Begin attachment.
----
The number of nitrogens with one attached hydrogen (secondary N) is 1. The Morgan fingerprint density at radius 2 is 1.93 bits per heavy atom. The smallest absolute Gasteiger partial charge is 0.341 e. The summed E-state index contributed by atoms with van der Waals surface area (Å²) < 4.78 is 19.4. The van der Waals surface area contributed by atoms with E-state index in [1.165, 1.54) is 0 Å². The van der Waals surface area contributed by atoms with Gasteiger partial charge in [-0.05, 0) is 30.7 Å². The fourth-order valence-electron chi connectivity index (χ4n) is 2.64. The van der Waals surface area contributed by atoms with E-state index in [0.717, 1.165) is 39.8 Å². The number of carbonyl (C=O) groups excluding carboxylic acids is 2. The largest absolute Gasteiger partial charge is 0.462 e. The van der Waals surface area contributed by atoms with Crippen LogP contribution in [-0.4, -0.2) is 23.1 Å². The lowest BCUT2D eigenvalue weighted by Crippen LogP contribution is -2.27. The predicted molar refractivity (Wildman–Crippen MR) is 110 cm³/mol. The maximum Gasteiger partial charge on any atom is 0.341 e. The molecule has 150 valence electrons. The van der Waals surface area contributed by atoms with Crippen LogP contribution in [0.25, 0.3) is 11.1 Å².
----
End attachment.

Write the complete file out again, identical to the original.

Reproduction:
The number of nitrogens with one attached hydrogen (secondary N) is 1. The Morgan fingerprint density at radius 2 is 1.93 bits per heavy atom. The smallest absolute Gasteiger partial charge is 0.341 e. The summed E-state index contributed by atoms with van der Waals surface area (Å²) < 4.78 is 19.4. The van der Waals surface area contributed by atoms with E-state index in [1.165, 1.54) is 0 Å². The van der Waals surface area contributed by atoms with Gasteiger partial charge in [-0.05, 0) is 30.7 Å². The fourth-order valence-electron chi connectivity index (χ4n) is 2.64. The van der Waals surface area contributed by atoms with E-state index in [0.717, 1.165) is 39.8 Å². The number of carbonyl (C=O) groups excluding carboxylic acids is 2. The largest absolute Gasteiger partial charge is 0.462 e. The van der Waals surface area contributed by atoms with Crippen LogP contribution in [-0.4, -0.2) is 23.1 Å². The lowest BCUT2D eigenvalue weighted by Crippen LogP contribution is -2.27. The predicted molar refractivity (Wildman–Crippen MR) is 110 cm³/mol. The maximum Gasteiger partial charge on any atom is 0.341 e. The molecule has 150 valence electrons. The van der Waals surface area contributed by atoms with Crippen LogP contribution in [0.25, 0.3) is 11.1 Å².